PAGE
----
The Witcher

Lady of the Lake/ A bit of the rest of the series Discussion (Spoilers!)

TheWitcher6 - Lady of the Lake/ A bit of the rest of the series Discussion (Spoilers!)
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I've just finished reading all of the books (besides SoS) and I need to discuss it with someone who knows what I'm talking about.

I don't really know where to begin with what I have to say. So I'll just write as my mind figures it out.

For starters, I feel like a lot of people really don't like how slowly LotL starts. We've got Condwiramurs (rip spelling?) and Nimue discussing a bunch of stuff which we don't really understand yet. We've seen Sapkowski do this a lot before in TotS, TLW, and SoD. They give away a couple of the successes of the characters, while also only minorly foreshadowing usage of the mirror.

I personally don't really love having characters living post event, discussing what we haven't read about yet. No actual quotations come to mind right now, but I know they mention a couple things. Similarly to how in TotS, we had Ciri telling Vysogota about how she escaped from Bonhart and Skellen. Every flashback that we got to read was immediately less exciting because we already knew that Ciri would escape nearly unscathed. It's not a huge deal, still enjoyable to read through regardless.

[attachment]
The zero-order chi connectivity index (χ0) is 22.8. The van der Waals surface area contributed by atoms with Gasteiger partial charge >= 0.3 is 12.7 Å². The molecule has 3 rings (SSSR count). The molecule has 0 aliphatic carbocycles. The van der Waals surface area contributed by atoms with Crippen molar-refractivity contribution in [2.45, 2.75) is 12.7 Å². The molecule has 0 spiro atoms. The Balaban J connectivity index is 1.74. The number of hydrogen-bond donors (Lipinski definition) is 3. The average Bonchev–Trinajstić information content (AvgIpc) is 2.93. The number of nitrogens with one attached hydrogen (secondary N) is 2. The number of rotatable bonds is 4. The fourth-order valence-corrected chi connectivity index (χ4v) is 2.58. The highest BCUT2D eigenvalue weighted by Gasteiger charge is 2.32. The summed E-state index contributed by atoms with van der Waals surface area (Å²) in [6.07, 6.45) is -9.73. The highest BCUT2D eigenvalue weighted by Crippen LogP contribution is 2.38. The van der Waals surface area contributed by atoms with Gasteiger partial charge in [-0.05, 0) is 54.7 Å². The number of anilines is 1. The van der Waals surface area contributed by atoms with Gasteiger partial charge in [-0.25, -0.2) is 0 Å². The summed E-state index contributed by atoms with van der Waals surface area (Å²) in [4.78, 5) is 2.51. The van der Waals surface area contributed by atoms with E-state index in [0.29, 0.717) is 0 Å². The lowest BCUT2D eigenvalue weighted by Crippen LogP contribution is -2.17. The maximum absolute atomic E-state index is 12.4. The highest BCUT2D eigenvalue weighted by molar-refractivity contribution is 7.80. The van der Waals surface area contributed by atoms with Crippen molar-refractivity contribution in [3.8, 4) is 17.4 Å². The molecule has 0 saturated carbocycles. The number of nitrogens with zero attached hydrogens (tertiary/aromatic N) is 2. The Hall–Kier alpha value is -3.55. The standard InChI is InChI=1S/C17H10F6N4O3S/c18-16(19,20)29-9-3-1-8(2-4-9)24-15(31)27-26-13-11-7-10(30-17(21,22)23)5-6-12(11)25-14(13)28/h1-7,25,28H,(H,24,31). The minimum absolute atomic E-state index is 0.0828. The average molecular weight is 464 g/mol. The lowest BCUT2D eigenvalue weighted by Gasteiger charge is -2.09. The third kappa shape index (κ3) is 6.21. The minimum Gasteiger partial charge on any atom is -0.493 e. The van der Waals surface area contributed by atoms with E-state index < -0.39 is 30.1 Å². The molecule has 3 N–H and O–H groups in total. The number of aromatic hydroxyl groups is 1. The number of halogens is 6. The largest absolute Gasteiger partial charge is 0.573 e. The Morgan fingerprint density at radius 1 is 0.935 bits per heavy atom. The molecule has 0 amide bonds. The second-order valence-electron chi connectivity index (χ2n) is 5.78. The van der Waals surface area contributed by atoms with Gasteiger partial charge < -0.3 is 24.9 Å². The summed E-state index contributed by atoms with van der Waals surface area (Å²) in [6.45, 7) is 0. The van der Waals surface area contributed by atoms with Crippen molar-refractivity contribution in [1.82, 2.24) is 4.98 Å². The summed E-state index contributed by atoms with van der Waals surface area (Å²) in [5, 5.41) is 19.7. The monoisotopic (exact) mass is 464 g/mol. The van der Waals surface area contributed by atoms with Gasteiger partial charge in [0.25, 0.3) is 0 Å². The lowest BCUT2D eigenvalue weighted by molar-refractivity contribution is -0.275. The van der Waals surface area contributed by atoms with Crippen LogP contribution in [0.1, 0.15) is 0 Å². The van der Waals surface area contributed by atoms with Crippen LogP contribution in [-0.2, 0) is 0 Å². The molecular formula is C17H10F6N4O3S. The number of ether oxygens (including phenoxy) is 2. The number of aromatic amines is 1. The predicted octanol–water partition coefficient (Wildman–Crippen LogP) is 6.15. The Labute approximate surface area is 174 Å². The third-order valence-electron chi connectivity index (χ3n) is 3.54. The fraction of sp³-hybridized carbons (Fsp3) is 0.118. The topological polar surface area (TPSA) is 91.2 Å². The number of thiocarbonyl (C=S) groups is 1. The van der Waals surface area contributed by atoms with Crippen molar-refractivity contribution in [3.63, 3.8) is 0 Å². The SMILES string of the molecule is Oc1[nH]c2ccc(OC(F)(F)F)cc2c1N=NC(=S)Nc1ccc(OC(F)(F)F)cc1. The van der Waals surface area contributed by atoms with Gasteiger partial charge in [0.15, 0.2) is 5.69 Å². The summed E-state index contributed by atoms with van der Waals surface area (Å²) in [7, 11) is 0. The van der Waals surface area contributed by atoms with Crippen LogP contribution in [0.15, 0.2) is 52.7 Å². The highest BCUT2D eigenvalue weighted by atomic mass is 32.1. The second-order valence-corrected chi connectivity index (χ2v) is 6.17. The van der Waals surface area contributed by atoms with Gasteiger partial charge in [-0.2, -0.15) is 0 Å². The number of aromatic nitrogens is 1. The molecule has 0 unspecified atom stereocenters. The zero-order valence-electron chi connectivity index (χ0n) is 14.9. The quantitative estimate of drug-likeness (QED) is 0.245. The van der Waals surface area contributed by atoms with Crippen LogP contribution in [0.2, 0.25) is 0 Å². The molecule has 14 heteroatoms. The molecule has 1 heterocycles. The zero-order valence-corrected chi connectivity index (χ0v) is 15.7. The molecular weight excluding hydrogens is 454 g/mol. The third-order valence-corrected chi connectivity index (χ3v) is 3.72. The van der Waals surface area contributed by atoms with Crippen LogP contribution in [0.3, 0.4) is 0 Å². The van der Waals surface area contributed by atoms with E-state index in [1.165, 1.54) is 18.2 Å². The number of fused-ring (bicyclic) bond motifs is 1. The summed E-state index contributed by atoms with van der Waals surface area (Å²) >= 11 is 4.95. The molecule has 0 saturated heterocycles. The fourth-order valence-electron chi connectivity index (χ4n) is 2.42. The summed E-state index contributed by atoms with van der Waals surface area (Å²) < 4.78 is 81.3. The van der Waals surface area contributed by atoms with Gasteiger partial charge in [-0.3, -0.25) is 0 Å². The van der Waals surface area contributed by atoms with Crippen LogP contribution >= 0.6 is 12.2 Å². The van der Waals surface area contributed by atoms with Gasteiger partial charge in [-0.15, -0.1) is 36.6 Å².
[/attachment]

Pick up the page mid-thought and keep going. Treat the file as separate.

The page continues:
Then we get to read about Geralt in Toussaint. I know that this segment is also unliked due to it being relatively unnecessary and drawn out. But personally I feel like it actually gives us a good look at Geralt as a character.

For those of you who are aware of the "Hero's Journey" story template, it really makes a lot of sense to have this section in the book. This is where "The Temptress" is introduced to our protagonist. Fringilla is able to show Geralt what kind of life he could be living. Comfortable, with someone who he cares for, making an honest living being a Witcher. He is away from the war and relatively safe from harm. For any one of us, this is something that I believe we could all say would be "living the dream". We see the selfishness within Geralt. He forgets about his troubles. Only to be rudely awakened back to reality. Remembering that the people who he really loves are currently suffering out in the world, cold and alone. We see his heroism return, throwing his comfortable life away immediately because he realizes that there are those out there who are still depending on him.